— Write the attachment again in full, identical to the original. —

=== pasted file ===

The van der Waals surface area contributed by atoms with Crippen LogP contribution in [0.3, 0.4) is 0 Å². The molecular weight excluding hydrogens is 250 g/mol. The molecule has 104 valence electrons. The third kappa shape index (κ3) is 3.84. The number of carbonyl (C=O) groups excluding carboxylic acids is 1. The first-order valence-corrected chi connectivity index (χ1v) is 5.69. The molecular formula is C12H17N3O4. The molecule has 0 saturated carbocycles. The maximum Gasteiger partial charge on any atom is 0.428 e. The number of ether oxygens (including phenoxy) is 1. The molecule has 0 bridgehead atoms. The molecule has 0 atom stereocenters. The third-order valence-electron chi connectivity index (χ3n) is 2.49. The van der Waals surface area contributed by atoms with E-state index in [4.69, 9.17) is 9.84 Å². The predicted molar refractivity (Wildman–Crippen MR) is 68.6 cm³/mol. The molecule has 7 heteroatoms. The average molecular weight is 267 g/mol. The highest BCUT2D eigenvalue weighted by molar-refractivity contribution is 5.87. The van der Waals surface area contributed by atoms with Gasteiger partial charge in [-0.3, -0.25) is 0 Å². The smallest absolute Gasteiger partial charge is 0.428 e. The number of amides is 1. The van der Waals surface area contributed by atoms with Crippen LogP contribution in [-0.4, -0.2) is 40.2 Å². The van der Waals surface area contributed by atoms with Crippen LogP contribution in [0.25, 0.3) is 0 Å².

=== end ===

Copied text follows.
The van der Waals surface area contributed by atoms with Crippen LogP contribution in [0.3, 0.4) is 0 Å². The molecular weight excluding hydrogens is 250 g/mol. The molecule has 104 valence electrons. The third kappa shape index (κ3) is 3.84. The number of carbonyl (C=O) groups excluding carboxylic acids is 1. The first-order valence-corrected chi connectivity index (χ1v) is 5.69. The molecular formula is C12H17N3O4. The molecule has 0 saturated carbocycles. The maximum Gasteiger partial charge on any atom is 0.428 e. The number of ether oxygens (including phenoxy) is 1. The molecule has 0 bridgehead atoms. The molecule has 0 atom stereocenters. The third-order valence-electron chi connectivity index (χ3n) is 2.49. The van der Waals surface area contributed by atoms with E-state index in [4.69, 9.17) is 9.84 Å². The predicted molar refractivity (Wildman–Crippen MR) is 68.6 cm³/mol. The molecule has 7 heteroatoms. The average molecular weight is 267 g/mol. The highest BCUT2D eigenvalue weighted by molar-refractivity contribution is 5.87. The van der Waals surface area contributed by atoms with Gasteiger partial charge in [-0.3, -0.25) is 0 Å². The smallest absolute Gasteiger partial charge is 0.428 e. The number of amides is 1. The van der Waals surface area contributed by atoms with Crippen LogP contribution in [-0.4, -0.2) is 40.2 Å². The van der Waals surface area contributed by atoms with Crippen LogP contribution in [0.25, 0.3) is 0 Å².